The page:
Derek Connery explains the complicated single transferable vote system sees the electorate rank those standing by numerical preference on the ballot
MEET all the candidates standing for election to the council’s Argyll wards on May 4.
AS WE approach May the Fourth (be with you), a celebration of all things Star Wars, our local elected and prospective officials have muscled in and are holding the council elections on the same day.
This election will see the single transferable vote (STV, not the TV channel) system being used again as it has been in Scotland for all local council elections since 2007.
Now the $64,000 question: how does it work? I thought I knew roughly but, in truth, I was clueless. It is quite a complicated system all told but it is thought to be fairer than the traditional first past the post (FPTP) methods and ensures that no vote is wasted.
This seems great in theory, but surely if you use a system that people struggle to understand then there is a problem and a lack of comprehension of the methodology is counter-productive to what you are trying to achieve in the first place.
So I am going to try to add some clarity to the proceedings.
The first rule of STV is the cross is out the window - we’re using numbers. Let’s imagine that a ward will have four members and on polling day eight candidates are standing. You would begin with a number one for your preferred candidate, two for your second choice and so on.
Okay stop! You are not required to rank all the candidates. In fact, if you choose just only one, that is fine. However, if you rank all of them you potentially ‘assist’ a candidate that you wouldn’t vote for in a month of Sundays.
Right, so now everyone has voted, the polls are closed and we are ready to start the count.
In this case, let’s say that 1,000 votes have been cast. Ah, but before the counting starts the returning officer has some homework to do. They have to work the ‘quota’. This is the number of votes required to win the seat. In FPTP, this was easy as it was who got the most votes. Duh!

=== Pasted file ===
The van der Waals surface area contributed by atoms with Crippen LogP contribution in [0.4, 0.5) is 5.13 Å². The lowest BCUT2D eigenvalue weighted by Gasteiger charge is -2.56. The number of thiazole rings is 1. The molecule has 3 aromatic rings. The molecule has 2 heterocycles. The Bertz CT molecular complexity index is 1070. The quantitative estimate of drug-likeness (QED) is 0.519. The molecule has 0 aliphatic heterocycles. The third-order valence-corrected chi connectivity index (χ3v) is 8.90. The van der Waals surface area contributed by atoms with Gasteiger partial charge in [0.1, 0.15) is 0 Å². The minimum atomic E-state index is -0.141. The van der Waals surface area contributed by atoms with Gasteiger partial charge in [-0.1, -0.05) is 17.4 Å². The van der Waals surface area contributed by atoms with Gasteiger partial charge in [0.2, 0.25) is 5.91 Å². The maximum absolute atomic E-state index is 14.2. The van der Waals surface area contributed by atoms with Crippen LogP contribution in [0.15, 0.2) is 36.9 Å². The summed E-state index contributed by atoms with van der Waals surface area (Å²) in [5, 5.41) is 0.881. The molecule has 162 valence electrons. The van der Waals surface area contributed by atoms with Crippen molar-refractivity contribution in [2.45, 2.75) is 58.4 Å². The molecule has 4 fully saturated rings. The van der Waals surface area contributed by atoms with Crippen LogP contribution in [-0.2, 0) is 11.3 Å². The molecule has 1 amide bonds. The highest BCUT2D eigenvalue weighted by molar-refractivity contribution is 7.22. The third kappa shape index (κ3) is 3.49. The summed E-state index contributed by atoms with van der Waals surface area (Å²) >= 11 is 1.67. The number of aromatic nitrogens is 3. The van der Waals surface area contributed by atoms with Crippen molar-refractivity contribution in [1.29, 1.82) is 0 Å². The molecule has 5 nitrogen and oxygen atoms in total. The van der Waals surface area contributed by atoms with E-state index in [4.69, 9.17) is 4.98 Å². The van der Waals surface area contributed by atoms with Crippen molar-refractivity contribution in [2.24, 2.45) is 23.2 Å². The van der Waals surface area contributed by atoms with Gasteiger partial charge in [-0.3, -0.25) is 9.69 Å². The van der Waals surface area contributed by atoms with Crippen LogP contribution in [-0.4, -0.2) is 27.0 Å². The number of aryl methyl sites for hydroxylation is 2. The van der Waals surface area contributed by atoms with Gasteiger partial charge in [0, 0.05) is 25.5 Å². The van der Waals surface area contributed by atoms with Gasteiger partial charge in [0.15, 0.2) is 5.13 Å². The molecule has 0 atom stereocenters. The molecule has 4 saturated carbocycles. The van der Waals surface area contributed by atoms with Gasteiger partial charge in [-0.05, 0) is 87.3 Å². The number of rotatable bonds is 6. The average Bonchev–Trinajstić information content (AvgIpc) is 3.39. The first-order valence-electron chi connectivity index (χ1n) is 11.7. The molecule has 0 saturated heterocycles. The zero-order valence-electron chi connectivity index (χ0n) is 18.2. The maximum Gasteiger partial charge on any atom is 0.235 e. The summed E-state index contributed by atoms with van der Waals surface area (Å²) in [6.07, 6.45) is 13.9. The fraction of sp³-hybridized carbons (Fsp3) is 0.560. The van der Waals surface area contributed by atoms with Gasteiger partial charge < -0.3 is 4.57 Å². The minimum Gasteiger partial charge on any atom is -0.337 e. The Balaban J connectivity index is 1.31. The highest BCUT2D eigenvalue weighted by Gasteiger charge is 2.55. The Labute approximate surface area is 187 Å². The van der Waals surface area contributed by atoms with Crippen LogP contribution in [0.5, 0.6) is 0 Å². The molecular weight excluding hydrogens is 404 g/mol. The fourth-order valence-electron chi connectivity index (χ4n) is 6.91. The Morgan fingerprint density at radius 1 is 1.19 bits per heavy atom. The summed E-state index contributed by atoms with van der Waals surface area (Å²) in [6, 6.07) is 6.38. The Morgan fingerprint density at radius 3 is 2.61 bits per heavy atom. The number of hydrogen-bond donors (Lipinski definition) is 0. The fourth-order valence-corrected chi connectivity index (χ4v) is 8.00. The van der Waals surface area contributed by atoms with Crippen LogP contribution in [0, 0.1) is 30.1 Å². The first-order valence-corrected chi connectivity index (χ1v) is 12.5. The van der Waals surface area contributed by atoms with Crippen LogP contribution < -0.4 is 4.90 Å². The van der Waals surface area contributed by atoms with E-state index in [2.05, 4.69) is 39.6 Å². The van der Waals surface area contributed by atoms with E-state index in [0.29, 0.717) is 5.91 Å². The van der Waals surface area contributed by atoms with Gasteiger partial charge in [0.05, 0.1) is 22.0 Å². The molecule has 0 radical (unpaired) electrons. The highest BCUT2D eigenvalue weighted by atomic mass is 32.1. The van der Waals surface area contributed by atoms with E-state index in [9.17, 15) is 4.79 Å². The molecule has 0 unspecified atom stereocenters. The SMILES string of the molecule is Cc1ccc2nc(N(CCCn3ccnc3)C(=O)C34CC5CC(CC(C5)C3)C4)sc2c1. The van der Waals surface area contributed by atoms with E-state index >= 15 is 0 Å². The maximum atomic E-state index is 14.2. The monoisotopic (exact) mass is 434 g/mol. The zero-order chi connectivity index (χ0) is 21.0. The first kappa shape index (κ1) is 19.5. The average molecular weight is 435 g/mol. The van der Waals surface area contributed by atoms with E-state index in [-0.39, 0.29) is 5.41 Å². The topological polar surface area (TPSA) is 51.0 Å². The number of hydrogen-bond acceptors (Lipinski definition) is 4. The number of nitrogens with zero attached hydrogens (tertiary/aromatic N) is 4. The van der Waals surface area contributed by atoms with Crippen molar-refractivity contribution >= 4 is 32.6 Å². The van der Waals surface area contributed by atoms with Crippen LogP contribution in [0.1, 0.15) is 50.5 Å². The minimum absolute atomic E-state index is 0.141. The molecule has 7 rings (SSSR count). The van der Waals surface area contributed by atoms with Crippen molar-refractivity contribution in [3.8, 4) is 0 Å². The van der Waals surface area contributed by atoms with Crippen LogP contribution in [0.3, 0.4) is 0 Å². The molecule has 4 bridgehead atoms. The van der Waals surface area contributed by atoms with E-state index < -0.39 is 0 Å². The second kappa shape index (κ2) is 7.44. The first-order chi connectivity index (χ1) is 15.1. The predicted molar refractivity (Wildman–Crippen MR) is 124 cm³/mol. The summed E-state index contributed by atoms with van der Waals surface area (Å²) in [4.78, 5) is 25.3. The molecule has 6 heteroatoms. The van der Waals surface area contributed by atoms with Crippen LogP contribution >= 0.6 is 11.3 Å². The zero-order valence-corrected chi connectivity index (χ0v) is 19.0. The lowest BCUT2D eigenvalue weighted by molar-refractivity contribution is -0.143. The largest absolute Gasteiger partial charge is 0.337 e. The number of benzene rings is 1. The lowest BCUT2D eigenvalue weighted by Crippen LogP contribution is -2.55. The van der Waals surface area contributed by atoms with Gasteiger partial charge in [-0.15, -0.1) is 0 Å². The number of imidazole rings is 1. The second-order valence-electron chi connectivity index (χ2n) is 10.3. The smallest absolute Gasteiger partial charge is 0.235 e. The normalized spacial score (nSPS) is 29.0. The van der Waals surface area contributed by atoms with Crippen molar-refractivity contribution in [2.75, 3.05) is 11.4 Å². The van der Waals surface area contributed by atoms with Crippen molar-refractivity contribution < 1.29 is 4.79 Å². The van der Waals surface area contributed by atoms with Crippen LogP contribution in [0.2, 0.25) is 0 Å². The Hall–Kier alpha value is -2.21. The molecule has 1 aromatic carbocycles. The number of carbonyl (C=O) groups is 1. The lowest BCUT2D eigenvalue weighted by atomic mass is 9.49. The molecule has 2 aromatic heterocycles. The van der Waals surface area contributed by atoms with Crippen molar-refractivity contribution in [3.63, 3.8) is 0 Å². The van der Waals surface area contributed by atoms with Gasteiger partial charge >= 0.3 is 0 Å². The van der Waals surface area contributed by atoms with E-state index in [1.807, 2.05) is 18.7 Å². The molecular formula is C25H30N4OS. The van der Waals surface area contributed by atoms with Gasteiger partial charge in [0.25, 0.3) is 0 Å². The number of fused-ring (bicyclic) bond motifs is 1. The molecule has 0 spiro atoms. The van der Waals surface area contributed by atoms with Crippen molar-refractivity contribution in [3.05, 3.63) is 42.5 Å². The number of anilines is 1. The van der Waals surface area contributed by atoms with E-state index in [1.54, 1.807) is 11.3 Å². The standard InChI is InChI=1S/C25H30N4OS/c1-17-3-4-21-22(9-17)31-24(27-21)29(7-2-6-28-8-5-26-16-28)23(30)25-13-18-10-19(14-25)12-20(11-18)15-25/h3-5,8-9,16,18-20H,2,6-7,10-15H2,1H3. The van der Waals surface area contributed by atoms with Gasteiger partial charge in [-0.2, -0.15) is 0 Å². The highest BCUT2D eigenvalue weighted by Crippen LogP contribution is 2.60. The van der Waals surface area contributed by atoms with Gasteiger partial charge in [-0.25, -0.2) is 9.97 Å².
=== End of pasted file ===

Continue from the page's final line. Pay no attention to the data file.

In STV, the quota (sometimes referred to as the droop quota) is worked out as follows.
Valid votes cast/ (number of seats available+1)+1 = quota. So for our example 1,000/ (4+1)+1 = 201. This means that any candidate who achieves 201 votes or more is duly elected.
So the next job is to count the ballot
papers and see how many first choice votes each candidate got, for example Candidate 1 = 100 Candidate 2 = 50 Candidate 3 = 150 Candidate 4 = 250 Candidate 5 = 30 Candidate 6 = 199 Candidate7 = 201 Candidate 8 = 20 This means that candidates four and seven are duly elected. So as the quota is 201, none of number seven’s votes are re-allocated. However, 49 of number four’s votes have to be redistributed.
This is done by now looking at second preference on all the papers that had number four as first choice and excluding number seven as they are already elected. Candidate 1 = 20 Candidate 2 = 30 Candidate 3 = 150 Candidate 5 = 20 Candidate 6 = 25 Candidate 8 = 25 Now the next step: clearly number four is only transferring 49 votes and not the whole 250. Therefore it is necessary to work out how many actual votes based on the ratio of 49 to 250 approximately 0.2. This translates to the following ‘transfer’ of votes.
Candidate 1= 20 * 0.2 = 4 so this means four votes pass to candidate one giving them a new total of 104, following this through for the others means the new count is as follows Candidate 1 = 104 Candidate 2 = 65 Candidate 3 = 180 Candidate 5 = 34 Candidate 6 = 204 Candidate 8 = 25 So now candidate six is elected, and at this stage candidate eight is excluded as they have the least number of votes and the redistribution of their votes begins.
This process continues until the right number of candidates is elected or the returning officer loses the will to live, whichever comes first. The Electoral Commission has a much easier explanation and it is, as said at the beginning, not necessary to rank every candidate. Only rank those who you would be happy to see your vote transferred to.